With its presidential signature all but assured, the bill represents the first effort in nearly a decade to try to slow the growth of entitlement programs, one that will be felt by millions of Americans. Women on welfare are likely to face longer hours of work, education or community service to qualify for their checks. Recipients of Medicaid can expect to face higher co-payments and deductibles, especially on expensive prescription drugs and emergency room visits for non-emergency care. More affluent seniors will find it far more difficult to qualify for Medicaid-covered nursing care.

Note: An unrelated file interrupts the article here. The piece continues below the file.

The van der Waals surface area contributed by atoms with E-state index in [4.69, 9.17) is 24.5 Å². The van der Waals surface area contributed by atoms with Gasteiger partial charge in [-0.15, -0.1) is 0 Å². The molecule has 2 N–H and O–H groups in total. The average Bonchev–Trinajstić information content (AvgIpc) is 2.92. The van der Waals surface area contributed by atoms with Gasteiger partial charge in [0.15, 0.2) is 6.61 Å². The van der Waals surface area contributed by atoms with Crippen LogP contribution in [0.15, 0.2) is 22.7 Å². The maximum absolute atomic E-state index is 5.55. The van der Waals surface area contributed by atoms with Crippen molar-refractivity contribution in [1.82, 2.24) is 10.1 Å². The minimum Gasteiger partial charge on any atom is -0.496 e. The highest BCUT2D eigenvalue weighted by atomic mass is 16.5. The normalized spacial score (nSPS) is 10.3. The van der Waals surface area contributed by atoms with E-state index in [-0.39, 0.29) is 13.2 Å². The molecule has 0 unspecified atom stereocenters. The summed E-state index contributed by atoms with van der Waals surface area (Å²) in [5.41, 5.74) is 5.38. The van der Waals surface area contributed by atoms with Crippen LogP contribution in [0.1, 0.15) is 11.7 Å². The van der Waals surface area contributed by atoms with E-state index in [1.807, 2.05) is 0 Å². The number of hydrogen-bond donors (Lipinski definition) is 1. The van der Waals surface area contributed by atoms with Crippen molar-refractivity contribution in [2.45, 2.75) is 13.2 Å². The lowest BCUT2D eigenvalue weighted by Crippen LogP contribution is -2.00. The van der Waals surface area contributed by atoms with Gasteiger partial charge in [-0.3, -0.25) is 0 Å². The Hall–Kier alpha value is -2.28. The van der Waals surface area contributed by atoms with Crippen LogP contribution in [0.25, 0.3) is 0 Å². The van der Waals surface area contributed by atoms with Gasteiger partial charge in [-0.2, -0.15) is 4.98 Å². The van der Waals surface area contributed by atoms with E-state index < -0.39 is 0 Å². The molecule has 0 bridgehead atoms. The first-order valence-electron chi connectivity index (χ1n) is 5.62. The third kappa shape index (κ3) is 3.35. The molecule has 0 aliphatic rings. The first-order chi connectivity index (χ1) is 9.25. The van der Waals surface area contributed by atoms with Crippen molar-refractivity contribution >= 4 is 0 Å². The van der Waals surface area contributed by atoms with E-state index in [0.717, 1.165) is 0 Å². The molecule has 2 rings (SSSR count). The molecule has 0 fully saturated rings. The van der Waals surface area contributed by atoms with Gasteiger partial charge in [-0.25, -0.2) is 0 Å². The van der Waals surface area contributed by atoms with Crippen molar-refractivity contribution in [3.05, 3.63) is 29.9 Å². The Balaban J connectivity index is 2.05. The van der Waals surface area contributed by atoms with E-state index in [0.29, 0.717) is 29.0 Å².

The Democrats did a good job in trying to fight it. They only lost by two votes. The saddest thing about all these cuts is that they won't make much of a difference in the government's budget deficit, even though they will make the lives of the most fragile among us much harder:

The impact of the bill on the deficit is likely to be negligible, slicing less than one-half of 1 percent from the estimated $14.3 trillion in federal spending over the next five years. As the House debated the budget-cutting measure, the Senate moved to begin final negotiations with the House on a package of tax cuts and extension of expiring tax cuts that could cost up to $60 billion over five years, more than negating the savings from the budget bill.

This is the real face of compassionate conservatism.

Friday Thursday Koala Blogging

This is a thirsty koala bear drinking from a wading pool in Australia during a heat wave. Thanks to Helga for the pic.

I don't even know what day it is anymore! Need a break.